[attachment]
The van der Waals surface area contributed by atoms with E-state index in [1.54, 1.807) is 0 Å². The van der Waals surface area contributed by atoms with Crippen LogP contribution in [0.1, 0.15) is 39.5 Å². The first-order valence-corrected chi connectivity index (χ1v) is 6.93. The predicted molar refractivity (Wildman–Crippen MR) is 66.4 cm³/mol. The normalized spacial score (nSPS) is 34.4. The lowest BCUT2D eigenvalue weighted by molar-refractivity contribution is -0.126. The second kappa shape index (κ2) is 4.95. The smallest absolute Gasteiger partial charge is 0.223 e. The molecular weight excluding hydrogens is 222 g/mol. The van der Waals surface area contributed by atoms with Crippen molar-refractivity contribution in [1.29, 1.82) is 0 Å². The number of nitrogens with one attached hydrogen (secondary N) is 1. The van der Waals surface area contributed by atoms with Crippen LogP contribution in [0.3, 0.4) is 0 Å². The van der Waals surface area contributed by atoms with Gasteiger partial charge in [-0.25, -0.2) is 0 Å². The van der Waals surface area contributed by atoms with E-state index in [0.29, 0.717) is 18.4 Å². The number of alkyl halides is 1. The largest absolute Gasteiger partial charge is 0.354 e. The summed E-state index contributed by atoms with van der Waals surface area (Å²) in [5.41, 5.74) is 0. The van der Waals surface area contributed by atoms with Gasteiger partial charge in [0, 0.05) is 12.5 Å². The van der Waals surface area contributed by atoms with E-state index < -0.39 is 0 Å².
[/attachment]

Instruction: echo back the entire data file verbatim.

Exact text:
The van der Waals surface area contributed by atoms with E-state index in [1.54, 1.807) is 0 Å². The van der Waals surface area contributed by atoms with Crippen LogP contribution in [0.1, 0.15) is 39.5 Å². The first-order valence-corrected chi connectivity index (χ1v) is 6.93. The predicted molar refractivity (Wildman–Crippen MR) is 66.4 cm³/mol. The normalized spacial score (nSPS) is 34.4. The lowest BCUT2D eigenvalue weighted by molar-refractivity contribution is -0.126. The second kappa shape index (κ2) is 4.95. The smallest absolute Gasteiger partial charge is 0.223 e. The molecular weight excluding hydrogens is 222 g/mol. The van der Waals surface area contributed by atoms with Crippen molar-refractivity contribution in [1.29, 1.82) is 0 Å². The number of nitrogens with one attached hydrogen (secondary N) is 1. The van der Waals surface area contributed by atoms with Crippen LogP contribution in [0.3, 0.4) is 0 Å². The van der Waals surface area contributed by atoms with Gasteiger partial charge in [-0.25, -0.2) is 0 Å². The van der Waals surface area contributed by atoms with E-state index in [0.29, 0.717) is 18.4 Å². The number of alkyl halides is 1. The largest absolute Gasteiger partial charge is 0.354 e. The summed E-state index contributed by atoms with van der Waals surface area (Å²) in [5.41, 5.74) is 0. The van der Waals surface area contributed by atoms with Gasteiger partial charge in [0, 0.05) is 12.5 Å². The van der Waals surface area contributed by atoms with E-state index < -0.39 is 0 Å².